Browse Subject Areas

Click through the PLOS taxonomy to find articles in your field.

For more information about PLOS Subject Areas, click here.

  • Loading metrics

Genome Wide Association Study (GWAS) of Chagas Cardiomyopathy in Trypanosoma cruzi Seropositive Subjects

  • Xutao Deng,

    Affiliation: Blood Systems Research Institute, San Francisco, California, United States of America

  • Ester C. Sabino,

    Affiliation: Department of Infectious Disease/Institute of Tropical Medicine, University of São Paulo, São Paulo, Brazil

  • Edecio Cunha-Neto,

    Affiliations: Laboratory of Immunology, Heart Institute (InCor)/Division of Clinical Immunology and Allergy, University of São Paulo, São Paulo, Brazil, Institute for Investigation in Immunology/Instituto Nacional de Ciência e Tecnologia, São Paulo, Brazil

  • Antonio L. Ribeiro,

    Affiliation: Hospital das Clínicas and Faculdade de Medicina, Universidade Federal de Minas Gerais, Belo Horizonte, Brazil

  • Barbara Ianni,

    Affiliation: Cardiomyopathy Unit of the Heart Institute (InCor) University of São Paulo Medical School, São Paulo, Brazil

  • Charles Mady,

    Affiliation: Cardiomyopathy Unit of the Heart Institute (InCor) University of São Paulo Medical School, São Paulo, Brazil

  • Michael P. Busch,

    Affiliations: Blood Systems Research Institute, San Francisco, California, United States of America, Department of Laboratory Medicine, University of California San Francisco, San Francisco, California, United States of America

  • Mark Seielstad ,

    Affiliations: Blood Systems Research Institute, San Francisco, California, United States of America, Department of Laboratory Medicine, University of California San Francisco, San Francisco, California, United States of America, Institute for Human Genetics, University of California San Francisco, San Francisco, California, United States of America

  • the REDSII Chagas study group from the NHLBI Retrovirus Epidemiology Donor Study-II (REDS-II),
  • International Component

Genome Wide Association Study (GWAS) of Chagas Cardiomyopathy in Trypanosoma cruzi Seropositive Subjects

  • Xutao Deng, 
  • Ester C. Sabino, 
  • Edecio Cunha-Neto, 
  • Antonio L. Ribeiro, 
  • Barbara Ianni, 
  • Charles Mady, 
  • Michael P. Busch, 
  • Mark Seielstad, 
  • the REDSII Chagas study group from the NHLBI Retrovirus Epidemiology Donor Study-II (REDS-II), 
  • International Component



Familial aggregation of Chagas cardiac disease in T. cruzi–infected persons suggests that human genetic variation may be an important determinant of disease progression.


To perform a GWAS using a well-characterized cohort to detect single nucleotide polymorphisms (SNPs) and genes associated with cardiac outcomes.


A retrospective cohort study was developed by the NHLBI REDS-II program in Brazil. Samples were collected from 499 T. cruzi seropositive blood donors who had donated between1996 and 2002, and 101 patients with clinically diagnosed Chagas cardiomyopathy. In 2008–2010, all subjects underwent a complete medical examination. After genotype calling, quality control filtering with exclusion of 20 cases, and imputation of 1,000 genomes variants; association analysis was performed for 7 cardiac and parasite related traits, adjusting for population stratification.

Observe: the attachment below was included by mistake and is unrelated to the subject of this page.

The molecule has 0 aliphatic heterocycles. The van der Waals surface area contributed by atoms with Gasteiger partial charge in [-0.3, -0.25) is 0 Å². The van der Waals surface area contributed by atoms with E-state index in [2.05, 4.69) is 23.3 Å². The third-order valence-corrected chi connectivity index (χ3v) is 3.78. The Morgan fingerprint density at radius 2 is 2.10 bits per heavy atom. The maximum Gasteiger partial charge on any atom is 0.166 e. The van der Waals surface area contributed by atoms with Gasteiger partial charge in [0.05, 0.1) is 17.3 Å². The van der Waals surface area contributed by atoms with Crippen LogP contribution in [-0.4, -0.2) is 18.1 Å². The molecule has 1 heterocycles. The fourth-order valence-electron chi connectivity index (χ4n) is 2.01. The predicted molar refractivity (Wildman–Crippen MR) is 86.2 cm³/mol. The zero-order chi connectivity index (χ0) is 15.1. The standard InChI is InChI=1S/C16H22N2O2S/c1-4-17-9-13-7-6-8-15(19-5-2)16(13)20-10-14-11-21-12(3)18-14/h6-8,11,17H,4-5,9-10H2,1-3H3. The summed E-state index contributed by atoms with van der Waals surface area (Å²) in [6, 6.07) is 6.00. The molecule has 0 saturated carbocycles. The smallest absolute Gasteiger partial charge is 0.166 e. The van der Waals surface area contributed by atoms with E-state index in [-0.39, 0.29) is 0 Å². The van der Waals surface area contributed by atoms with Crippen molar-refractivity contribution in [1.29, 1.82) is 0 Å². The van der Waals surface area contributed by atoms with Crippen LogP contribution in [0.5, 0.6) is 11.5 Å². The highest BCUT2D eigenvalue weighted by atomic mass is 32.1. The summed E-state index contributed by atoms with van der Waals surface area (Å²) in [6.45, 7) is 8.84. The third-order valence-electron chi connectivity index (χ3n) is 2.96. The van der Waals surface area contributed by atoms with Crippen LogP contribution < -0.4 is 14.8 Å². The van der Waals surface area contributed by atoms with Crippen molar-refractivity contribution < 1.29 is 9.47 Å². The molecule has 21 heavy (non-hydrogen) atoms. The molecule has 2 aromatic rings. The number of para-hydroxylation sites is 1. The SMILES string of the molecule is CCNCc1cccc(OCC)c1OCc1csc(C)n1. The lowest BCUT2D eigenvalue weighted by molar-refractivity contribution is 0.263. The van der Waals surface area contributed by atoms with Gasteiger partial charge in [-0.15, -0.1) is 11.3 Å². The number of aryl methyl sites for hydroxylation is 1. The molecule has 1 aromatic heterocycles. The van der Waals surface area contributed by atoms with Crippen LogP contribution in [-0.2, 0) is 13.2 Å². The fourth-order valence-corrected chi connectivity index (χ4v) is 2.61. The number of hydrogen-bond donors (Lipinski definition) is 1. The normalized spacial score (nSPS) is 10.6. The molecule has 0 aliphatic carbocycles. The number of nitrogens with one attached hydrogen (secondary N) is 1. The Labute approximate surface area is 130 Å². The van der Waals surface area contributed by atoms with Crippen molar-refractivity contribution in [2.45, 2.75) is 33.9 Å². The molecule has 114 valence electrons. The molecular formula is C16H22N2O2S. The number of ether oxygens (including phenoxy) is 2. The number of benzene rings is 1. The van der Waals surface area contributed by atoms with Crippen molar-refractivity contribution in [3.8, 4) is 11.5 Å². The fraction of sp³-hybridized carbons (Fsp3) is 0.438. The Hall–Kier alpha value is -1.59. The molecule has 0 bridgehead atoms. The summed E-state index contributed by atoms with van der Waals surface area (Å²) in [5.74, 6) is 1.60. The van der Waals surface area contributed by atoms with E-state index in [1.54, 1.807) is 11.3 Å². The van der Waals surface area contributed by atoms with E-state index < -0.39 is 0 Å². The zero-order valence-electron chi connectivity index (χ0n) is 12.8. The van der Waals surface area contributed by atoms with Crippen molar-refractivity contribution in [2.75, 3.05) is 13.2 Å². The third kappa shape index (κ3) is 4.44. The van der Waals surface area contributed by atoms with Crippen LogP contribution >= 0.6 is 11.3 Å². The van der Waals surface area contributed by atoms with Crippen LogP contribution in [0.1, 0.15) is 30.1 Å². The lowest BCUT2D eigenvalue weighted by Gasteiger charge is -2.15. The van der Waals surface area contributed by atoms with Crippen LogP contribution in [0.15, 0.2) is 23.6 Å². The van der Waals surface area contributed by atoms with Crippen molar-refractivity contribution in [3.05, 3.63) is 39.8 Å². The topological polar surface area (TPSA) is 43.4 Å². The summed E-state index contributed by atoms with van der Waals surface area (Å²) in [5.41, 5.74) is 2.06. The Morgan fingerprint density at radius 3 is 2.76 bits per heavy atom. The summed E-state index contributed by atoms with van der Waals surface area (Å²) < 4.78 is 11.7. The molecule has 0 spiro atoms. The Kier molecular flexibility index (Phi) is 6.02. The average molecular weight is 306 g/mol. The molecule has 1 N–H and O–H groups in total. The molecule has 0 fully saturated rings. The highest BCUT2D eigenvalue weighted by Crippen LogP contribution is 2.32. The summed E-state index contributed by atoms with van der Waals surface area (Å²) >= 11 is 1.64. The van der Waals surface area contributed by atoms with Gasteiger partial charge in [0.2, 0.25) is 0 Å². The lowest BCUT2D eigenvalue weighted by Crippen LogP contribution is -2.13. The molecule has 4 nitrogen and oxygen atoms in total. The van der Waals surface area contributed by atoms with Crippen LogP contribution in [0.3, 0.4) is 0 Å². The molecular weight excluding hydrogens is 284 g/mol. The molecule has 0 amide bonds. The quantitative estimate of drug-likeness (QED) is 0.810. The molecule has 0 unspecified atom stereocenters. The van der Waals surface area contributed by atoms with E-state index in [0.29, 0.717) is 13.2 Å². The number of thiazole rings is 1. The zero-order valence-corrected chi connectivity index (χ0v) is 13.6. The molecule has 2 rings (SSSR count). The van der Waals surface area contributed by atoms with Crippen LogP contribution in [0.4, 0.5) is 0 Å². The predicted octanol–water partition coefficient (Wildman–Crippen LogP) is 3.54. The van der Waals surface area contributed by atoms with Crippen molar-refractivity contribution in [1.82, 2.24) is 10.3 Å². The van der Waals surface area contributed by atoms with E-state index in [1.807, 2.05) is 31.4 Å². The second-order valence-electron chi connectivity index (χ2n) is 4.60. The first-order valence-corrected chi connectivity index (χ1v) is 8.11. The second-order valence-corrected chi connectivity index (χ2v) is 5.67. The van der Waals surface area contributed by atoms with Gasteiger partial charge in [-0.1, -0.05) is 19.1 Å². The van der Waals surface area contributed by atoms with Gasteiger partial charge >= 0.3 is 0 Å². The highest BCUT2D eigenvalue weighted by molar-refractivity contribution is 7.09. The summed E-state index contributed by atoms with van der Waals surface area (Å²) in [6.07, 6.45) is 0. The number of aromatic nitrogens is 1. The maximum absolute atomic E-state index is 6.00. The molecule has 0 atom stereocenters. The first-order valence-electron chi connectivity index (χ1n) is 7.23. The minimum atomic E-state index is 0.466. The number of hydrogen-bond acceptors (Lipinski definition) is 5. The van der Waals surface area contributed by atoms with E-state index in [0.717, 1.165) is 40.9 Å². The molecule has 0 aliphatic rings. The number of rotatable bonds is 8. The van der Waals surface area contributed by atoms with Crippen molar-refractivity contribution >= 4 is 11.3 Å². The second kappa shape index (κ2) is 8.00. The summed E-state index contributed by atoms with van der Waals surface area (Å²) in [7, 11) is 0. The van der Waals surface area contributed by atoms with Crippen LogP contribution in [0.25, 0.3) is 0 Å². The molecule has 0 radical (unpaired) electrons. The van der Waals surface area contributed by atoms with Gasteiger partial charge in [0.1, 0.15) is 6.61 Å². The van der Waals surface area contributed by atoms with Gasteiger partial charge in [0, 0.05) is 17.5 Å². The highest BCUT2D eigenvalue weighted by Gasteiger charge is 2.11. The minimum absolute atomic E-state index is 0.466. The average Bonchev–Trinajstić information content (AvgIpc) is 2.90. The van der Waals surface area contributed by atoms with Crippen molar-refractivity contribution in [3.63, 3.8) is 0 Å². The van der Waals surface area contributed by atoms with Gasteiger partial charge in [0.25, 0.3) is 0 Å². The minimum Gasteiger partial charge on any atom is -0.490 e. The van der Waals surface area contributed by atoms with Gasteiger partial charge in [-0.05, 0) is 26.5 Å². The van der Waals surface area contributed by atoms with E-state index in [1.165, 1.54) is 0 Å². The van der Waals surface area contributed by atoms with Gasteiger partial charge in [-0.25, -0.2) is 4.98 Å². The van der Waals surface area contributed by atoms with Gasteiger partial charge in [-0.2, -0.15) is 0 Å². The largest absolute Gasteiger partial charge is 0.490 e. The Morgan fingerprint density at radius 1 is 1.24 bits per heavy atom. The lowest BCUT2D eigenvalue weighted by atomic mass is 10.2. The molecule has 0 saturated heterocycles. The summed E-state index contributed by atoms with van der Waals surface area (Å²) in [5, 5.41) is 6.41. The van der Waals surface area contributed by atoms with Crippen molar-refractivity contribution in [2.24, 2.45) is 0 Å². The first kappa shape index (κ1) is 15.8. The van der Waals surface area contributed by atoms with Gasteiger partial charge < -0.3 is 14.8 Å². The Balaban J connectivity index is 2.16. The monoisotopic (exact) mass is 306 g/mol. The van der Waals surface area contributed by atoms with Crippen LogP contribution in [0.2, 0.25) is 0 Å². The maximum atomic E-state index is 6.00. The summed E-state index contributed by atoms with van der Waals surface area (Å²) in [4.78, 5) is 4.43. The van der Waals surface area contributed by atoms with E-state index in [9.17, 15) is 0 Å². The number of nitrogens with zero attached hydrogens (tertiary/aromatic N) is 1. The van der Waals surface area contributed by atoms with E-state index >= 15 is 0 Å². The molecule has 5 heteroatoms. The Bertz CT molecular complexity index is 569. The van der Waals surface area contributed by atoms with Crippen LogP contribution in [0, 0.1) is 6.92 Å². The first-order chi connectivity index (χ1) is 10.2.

The cohort showed a wide range of African, European, and modest Native American admixture proportions, consistent with the recent history of Brazil. No SNPs were found to be highly (P<10−8) associated with cardiomyopathy. The two mostly highly associated SNPs for cardiomyopathy (rs4149018 and rs12582717; P-values <10−6) are located on Chromosome 12p12.2 in the SLCO1B1 gene, a solute carrier family member. We identified 44 additional genic SNPs associated with six traits at P-value <10-6: Ejection Fraction, PR, QRS, QT intervals, antibody levels by EIA, and parasitemia by PCR.


This GWAS identified suggestive SNPs that may impact the risk of progression to cardiomyopathy. Although this Chagas cohort is the largest examined by GWAS to date, (580 subjects), moderate sample size may explain in part the limited number of significant SNP variants. Enlarging the current sample through expanded cohorts and meta-analyses, and targeted studies of candidate genes, will be required to confirm and extend the results reported here. Future studies should also include exposed seronegative controls to investigate genetic associations with susceptibility or resitance to T. cruzi infection and non-Chagas cardiomathy.


Chagas disease is caused by T. cruzi, a parasite which is naturally transmitted through several species of haematophagous reduviid bugs. The infection/disease is prevalent in most Latin American countries, where approximately 10 million people are infected with T. cruzi and at least 120 million are at risk [1], [2]. In the recent decades, migration from endemic areas brought hundreds of thousands of T. cruzi-infected patients to the USA and Europe, turning Chagas disease into a global health concern [1], [2]. Most untreated acute cases evolve into the so-called indeterminate stage of chronic Chagas disease (seropositive but no evidence of the cardiac or digestive forms of the disease as evaluated by clinical examination, ECG and X ray studies) [2].